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时间: 2019年12月07日 19:15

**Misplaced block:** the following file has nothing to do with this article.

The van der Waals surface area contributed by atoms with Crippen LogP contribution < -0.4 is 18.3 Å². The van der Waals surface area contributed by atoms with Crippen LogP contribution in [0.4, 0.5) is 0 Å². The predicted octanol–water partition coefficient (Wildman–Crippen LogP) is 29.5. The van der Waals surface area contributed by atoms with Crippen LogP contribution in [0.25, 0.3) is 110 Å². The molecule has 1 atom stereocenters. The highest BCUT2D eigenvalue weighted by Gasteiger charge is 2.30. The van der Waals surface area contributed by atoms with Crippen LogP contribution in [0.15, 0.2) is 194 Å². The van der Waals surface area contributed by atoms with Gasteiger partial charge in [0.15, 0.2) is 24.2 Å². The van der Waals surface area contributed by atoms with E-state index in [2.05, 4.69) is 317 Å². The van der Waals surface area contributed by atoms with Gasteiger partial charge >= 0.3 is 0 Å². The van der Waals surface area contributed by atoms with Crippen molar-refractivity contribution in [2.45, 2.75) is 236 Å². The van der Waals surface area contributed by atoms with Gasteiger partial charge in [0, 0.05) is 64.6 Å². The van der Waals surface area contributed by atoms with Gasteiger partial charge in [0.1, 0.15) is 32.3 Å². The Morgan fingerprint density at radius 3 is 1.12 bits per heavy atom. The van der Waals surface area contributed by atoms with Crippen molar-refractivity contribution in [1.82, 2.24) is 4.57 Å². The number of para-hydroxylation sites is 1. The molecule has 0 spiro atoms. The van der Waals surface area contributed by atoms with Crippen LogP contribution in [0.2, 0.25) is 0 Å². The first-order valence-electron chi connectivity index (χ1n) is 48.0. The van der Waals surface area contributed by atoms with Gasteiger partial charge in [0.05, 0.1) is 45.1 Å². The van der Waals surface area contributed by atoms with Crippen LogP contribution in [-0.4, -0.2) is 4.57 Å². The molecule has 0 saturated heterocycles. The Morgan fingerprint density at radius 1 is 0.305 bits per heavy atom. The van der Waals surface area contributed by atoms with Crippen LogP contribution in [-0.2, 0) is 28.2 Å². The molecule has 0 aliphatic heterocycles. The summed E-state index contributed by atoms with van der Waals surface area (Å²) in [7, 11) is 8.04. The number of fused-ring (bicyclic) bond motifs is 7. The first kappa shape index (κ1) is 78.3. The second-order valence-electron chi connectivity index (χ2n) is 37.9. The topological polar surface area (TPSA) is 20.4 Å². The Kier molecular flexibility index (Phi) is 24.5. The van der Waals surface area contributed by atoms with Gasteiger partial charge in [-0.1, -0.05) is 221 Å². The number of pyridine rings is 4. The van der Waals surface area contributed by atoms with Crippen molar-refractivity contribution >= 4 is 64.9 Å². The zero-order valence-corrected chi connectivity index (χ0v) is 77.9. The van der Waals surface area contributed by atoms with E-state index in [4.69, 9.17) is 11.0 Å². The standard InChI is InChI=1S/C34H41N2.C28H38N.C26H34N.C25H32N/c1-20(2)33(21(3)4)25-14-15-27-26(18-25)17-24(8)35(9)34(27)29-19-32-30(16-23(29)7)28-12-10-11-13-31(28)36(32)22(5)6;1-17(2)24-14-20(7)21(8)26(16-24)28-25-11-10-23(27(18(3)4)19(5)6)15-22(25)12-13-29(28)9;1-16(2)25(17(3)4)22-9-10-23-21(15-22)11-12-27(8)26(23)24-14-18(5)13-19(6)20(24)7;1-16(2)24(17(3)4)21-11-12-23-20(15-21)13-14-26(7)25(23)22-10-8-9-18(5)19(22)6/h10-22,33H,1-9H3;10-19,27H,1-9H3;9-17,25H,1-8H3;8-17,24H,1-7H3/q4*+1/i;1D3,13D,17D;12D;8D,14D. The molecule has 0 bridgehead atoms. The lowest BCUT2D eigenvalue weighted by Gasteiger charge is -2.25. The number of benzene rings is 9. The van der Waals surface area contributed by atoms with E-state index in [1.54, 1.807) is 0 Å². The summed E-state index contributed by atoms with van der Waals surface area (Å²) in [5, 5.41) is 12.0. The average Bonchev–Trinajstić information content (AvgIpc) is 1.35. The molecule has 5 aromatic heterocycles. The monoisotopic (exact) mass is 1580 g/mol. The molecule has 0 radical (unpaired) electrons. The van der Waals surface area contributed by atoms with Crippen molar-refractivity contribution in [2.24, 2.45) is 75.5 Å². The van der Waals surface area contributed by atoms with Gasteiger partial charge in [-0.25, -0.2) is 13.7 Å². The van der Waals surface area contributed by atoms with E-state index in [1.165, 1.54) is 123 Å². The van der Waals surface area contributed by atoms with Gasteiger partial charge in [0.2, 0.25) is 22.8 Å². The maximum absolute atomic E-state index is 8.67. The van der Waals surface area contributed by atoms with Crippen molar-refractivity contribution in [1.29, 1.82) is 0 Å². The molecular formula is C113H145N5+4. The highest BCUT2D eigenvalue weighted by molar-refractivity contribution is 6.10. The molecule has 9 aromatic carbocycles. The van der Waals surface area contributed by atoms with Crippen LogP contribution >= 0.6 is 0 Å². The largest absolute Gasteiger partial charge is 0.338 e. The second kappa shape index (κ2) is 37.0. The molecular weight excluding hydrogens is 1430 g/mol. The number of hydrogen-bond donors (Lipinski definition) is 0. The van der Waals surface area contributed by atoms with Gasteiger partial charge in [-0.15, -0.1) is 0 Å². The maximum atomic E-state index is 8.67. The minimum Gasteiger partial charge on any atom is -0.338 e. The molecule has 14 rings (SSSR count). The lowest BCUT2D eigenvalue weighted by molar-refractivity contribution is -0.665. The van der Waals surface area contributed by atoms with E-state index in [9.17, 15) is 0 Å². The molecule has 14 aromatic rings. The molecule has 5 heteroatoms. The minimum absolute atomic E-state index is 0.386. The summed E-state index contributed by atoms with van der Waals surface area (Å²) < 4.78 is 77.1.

"But I feared [to do so], for I saw a great reef of rocks which encirclesall that island. And in it there is bottom and harbor for as many ships asthere are in all Christendom, and its entrance very narrow. It is true thatthere are some shallows inside this ring, but the sea is no rougher than in awell. It was in these peculiar circumstances that the extraordinary measure was adopted of sending out a commission. The king, however, was furious at what he regarded as a breach of his prerogative. He told Sir George Grey, one of the Commission, in the presence of his Ministers, that he was to assert the prerogative of the Crown, which persons who ought to have known better had dared to deny, and that he was to recollect that Lower Canada had been conquered by the sword. A week later he favoured Lord Gosford with this[399] outburst?By God I will never consent to alienate the Crown lands, nor to make the Council elective. Mind, my lord, the Cabinet is not my Cabinet. They had better take all, or by God I will have them impeached." As Lord Glenelg, the Colonial Secretary, was the person alluded to in the first sally, the Ministry drew up a strongly worded remonstrance which was read to the king by Lord Melbourne. But Lord Glenelg's instructions to Lord Gosford were toned down, and his mission was therefore foredoomed to failure. It was found that the sense of grievance and the complaints of bad government prevailed in both provinces, though of a different character in each. The habitants of the Lower Province complained of the preference shown by the Government to the British settlers and to the English language over the French. Englishmen, they said, monopolised the public offices, which they administered with the partiality and injustice of a dominant race. They complained also of the interference of the Government in elections, and of its unreasonable delay in considering or sanctioning the Bills passed by the Assembly. They insisted, moreover, that the Upper House, corresponding to the House of Peers, should be elective, instead of being appointed by the Crown and subject to its will. In the Upper Province the chief grounds of discontent arose from the want of due control over the public money and its expenditure. Many of the electors had gone out from Great Britain and Ireland during the Reform agitation, bearing with them strong convictions and excited feelings on the subject of popular rights, and they were not at all disposed to submit to monopoly in the colony of their adoption, after assisting to overthrow it in the mother country. Lord Gosford opened the Assembly in November, 1835, and in the course of his speech he said, "I have received the commands of our most gracious Sovereign to acquaint you that his Majesty is disposed to place under the control of the representatives of the people all public moneys payable to his Majesty or to his officers in this province, whether arising from taxes or from any other source. The accounts which will be submitted to your examination show the large arrears due as salaries to public officers and for the ordinary expenditure of the Government; and I earnestly request of you to pass such votes as may effect the liquidation of these arrears, and provide for the maintenance of the public servants, pending the inquiry by the Commissioners." The Repeal Agitation擠ebate in the Dublin Corporation擳he Monster Meetings擮'Connell's Speech at Tara擳he Arms Bill擠ismissal of the Repeal Magistrates擲peeches of the Duke of Wellington擳he Arms Bill becomes Law擯roclamation of the Clontarf Meeting擮'Connell's Counter-Proclamation擜rrest and Trial of O'Connell擳he Sentence擨t is reversed by the House of Lords擱ejoicings on O'Connell's Liberation擳he Excitement at Cork擠ecline of O'Connell擧is Breach with the Young Ireland Party擨rish Debates in Parliament擜pproach of the Irish Famine擳he Devon Commission擨ts Report擜rrival of the Potato Disease擳he Famine擳he Relief Committee of the Society of Friends擳he Famine in Ulster擜 Description of Cork and Skibbereen擠emoralisation of the Population擯olicy of the Whig Cabinet擫ord George Bentinck's Railway Plan擣ailure of the new Poor Law and of the Public Works擳he Temporary Relief Act擣ather Mathew擯rivate Benevolence擬unificence of the United States. On the 31st of May, pursuant to notice, Sir Robert Peel brought forward a motion of want of confidence in the Government, in the following words:?That her Majesty's Ministers do not sufficiently possess the confidence of the House of Commons to enable them to carry through the House measures which they deem of essential importance to the public welfare; and that their continuance in office under such circumstances is at variance with the spirit of the Constitution." The right hon. baronet referred to a number of precedents for the course he adopted攏amely, the cases of Sir Robert Walpole, Lord North, Mr. Pitt, Lord Sidmouth, Lord Liverpool, the Duke of Wellington, and himself, each of whom resigned, failing the support of a majority of the House of[478] Commons; and he insisted that Lord Melbourne was bound to follow their example. A debate of two nights followed: it was interrupted by the Whitsun holidays, after which it was resumed and lasted three nights more, during which all sorts of topics were discussed, and all the shortcomings of Ministers were dwelt upon, and urged against them with great earnestness. The burden of the charges against them was, that they were causing the greatest public mischief by leaving important questions in doubt, setting party against party, and stirring society to its very foundations. At length the House went to a division, when there appeared for Sir Robert Peel's motion, 312; against it, 311, giving a majority of 1 against the Government. At the meeting of the House on the following Monday the most lively anxiety was manifested as to the course Ministers would pursue. Lord John Russell stated that, after the late division, he felt that in that House of Commons the Government could expect no further majorities, and that they were resolved to appeal to the country. The determination, it is now known, had been opposed by the Premier, but he was overruled by the more sanguine members of the Cabinet. It was now proposed that as the Orange leaders had violated the law as much as the Dorsetshire labourers, they should be dealt with in the same manner, and that if evidence could be obtained, the Duke of Cumberland, Lord Kenyon, the Bishop of Salisbury, Colonel Fairman, and the rest should be prosecuted in the Central Criminal Court. There was an Orangeman, named Heywood, who had betrayed his confederates, and was about to be prosecuted by them for libel. The opponents of the Orangemen, believing his allegations to be borne out by the evidence given before the committee, resolved to have him defended by able counsel, retaining for the purpose Serjeant Wilde, Mr. Charles Austen, and Mr. Charles Buller. All the necessary preparations were made for the trial, when Heywood suddenly died, having broken a blood-vessel through agitation of mind, and alarm lest he should somehow become the victim of an association so powerful, whose vengeance he had excited by what they denounced as treachery and calumny. The criminal proceedings, therefore, were abandoned. Almost immediately after the opening of Parliament in February, 1836, Mr. Finn and Mr. Hume again made a statement in the House of Commons of the whole case against the Duke of Cumberland and the Orange Society, and proposed a resolution which seemed but a just consequence of their terrible indictment. The resolution declared the abhorrence of Parliament of all such secret political associations, and proposed an Address to the king requesting him to cause the dismissal of all Orangemen and members of any other secret political association from all offices civil and military, unless they ceased to be members of such societies within one month after the issuing of a proclamation to that effect. Lord John Russell proposed a middle course, and moved, as an amendment, an Address to the king praying that his Majesty would take such measures as should be effectual for the suppression of the societies in question. Mr. Hume having withdrawn his resolution, the amendment was adopted unanimously. The king expressed concurrence with the Commons; a copy of his reply was sent to the Duke of Cumberland, as Grand Master, by the Home Secretary. The duke immediately sent an intimation that before the last debate in the Commons he had recommended the dissolution of the Orange societies in Ireland, and that he would immediately proceed to dissolve all such societies elsewhere. "In a few days," Harriet Martineau remarked, "the thing was done, and Orangeism became a matter of history." But it was not till the end of July that Lord Clarendon obtained the extraordinary powers which he demanded for putting down rebellion. These were conveyed in an Act to empower the Lord-Lieutenant to apprehend and detain till the 1st day of March, 1849, such persons as he should "suspect" of conspiring against her Majesty's person or Government. On the 27th of July a despatch from Dublin appeared in the late editions of some of the London morning papers, stating that the railway station at Thurles had been burned; that for several miles along the lines the rails had been torn up; that dreadful fighting had been going on in Clonmel; that the people were armed in masses; that the troops were over-powered; that some refused to act; that the insurrection had also broken out in Kilkenny,[568] Waterford, and Cork, and all through the South. This was pure invention. No such events had occurred. In order to avoid arrest, the leaders fled from Dublin, and the clubs were completely dispersed. Mr. Smith O'Brien started on the 22nd by the night mail for Wexford. From Enniscorthy he crossed the mountains to the county Carlow; at Graiguemanagh he visited the parish priest, who offered him no encouragement, but gave him to understand that, in the opinion of the priests, those who attempted to raise a rebellion in the county were insane. He passed on to the towns of Carlow and Kilkenny, where he harangued the people and called upon them to rise. He arrived at Carrick-on-Suir on the 24th, and thence he went to Cashel. Leaders had been arrested攏amely, Duffy, Martin, Williams, O'Doherty, Meagher, and Doheny. The Act, which received the Royal Assent on the 29th of July, was conveyed by express to Dublin, and immediately the Lord-Lieutenant issued a proclamation ordering the suppression of the conspiracy, which should have been done six months before. In pursuance of this proclamation, the principal cities were occupied by the military. Cannon were planted at the ends of the streets, and all but those who had certificates of loyalty were deprived of their arms. The police entered the offices of the Nation and Felon, seized all the copies of those papers, and scattered the types. Twelve counties were proclaimed, and a number of young men arrested having commissions and uniforms for the "Irish Army of Liberation." 人人操_人人碰_人人碰免费视频_人人干_人人摸_人人看_超碰97_超碰在线视频 � � CHAPTER XX. REIGN OF VICTORIA (continued). ASSASSINATION OF COUNT LAMBERG. (See p. 579.) �